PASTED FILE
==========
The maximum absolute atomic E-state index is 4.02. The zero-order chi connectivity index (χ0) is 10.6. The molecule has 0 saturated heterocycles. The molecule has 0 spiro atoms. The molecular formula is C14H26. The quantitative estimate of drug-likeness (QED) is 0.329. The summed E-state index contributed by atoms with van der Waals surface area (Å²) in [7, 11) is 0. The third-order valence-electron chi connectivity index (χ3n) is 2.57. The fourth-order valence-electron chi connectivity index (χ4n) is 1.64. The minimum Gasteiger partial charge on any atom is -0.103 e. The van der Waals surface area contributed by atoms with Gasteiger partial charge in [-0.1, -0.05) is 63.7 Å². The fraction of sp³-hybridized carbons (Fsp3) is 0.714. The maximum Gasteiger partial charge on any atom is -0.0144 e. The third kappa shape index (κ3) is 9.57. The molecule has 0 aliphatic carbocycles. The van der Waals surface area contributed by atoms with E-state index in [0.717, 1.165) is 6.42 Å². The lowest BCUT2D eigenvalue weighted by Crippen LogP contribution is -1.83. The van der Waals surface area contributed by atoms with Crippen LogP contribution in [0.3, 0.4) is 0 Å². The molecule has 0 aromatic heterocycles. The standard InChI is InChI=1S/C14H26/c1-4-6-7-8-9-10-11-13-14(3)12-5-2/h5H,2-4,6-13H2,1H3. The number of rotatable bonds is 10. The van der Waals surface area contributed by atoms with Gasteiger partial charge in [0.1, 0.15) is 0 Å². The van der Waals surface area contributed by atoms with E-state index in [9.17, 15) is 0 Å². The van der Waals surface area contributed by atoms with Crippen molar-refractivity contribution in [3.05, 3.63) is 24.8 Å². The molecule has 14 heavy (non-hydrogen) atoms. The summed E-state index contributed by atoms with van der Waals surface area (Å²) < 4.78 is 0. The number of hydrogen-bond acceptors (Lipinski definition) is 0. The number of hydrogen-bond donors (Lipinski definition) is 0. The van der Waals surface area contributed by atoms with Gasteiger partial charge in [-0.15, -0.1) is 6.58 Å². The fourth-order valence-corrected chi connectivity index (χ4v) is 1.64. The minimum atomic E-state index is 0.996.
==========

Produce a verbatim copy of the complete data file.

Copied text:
The maximum absolute atomic E-state index is 4.02. The zero-order chi connectivity index (χ0) is 10.6. The molecule has 0 saturated heterocycles. The molecule has 0 spiro atoms. The molecular formula is C14H26. The quantitative estimate of drug-likeness (QED) is 0.329. The summed E-state index contributed by atoms with van der Waals surface area (Å²) in [7, 11) is 0. The third-order valence-electron chi connectivity index (χ3n) is 2.57. The fourth-order valence-electron chi connectivity index (χ4n) is 1.64. The minimum Gasteiger partial charge on any atom is -0.103 e. The van der Waals surface area contributed by atoms with Gasteiger partial charge in [-0.1, -0.05) is 63.7 Å². The fraction of sp³-hybridized carbons (Fsp3) is 0.714. The maximum Gasteiger partial charge on any atom is -0.0144 e. The third kappa shape index (κ3) is 9.57. The molecule has 0 aliphatic carbocycles. The van der Waals surface area contributed by atoms with E-state index in [0.717, 1.165) is 6.42 Å². The lowest BCUT2D eigenvalue weighted by Crippen LogP contribution is -1.83. The van der Waals surface area contributed by atoms with Crippen LogP contribution in [0.3, 0.4) is 0 Å². The molecule has 0 aromatic heterocycles. The standard InChI is InChI=1S/C14H26/c1-4-6-7-8-9-10-11-13-14(3)12-5-2/h5H,2-4,6-13H2,1H3. The number of rotatable bonds is 10. The van der Waals surface area contributed by atoms with Gasteiger partial charge in [0.1, 0.15) is 0 Å². The van der Waals surface area contributed by atoms with E-state index in [9.17, 15) is 0 Å². The van der Waals surface area contributed by atoms with Crippen molar-refractivity contribution in [3.05, 3.63) is 24.8 Å². The molecule has 14 heavy (non-hydrogen) atoms. The summed E-state index contributed by atoms with van der Waals surface area (Å²) < 4.78 is 0. The number of hydrogen-bond acceptors (Lipinski definition) is 0. The number of hydrogen-bond donors (Lipinski definition) is 0. The van der Waals surface area contributed by atoms with Gasteiger partial charge in [-0.15, -0.1) is 6.58 Å². The fourth-order valence-corrected chi connectivity index (χ4v) is 1.64. The minimum atomic E-state index is 0.996.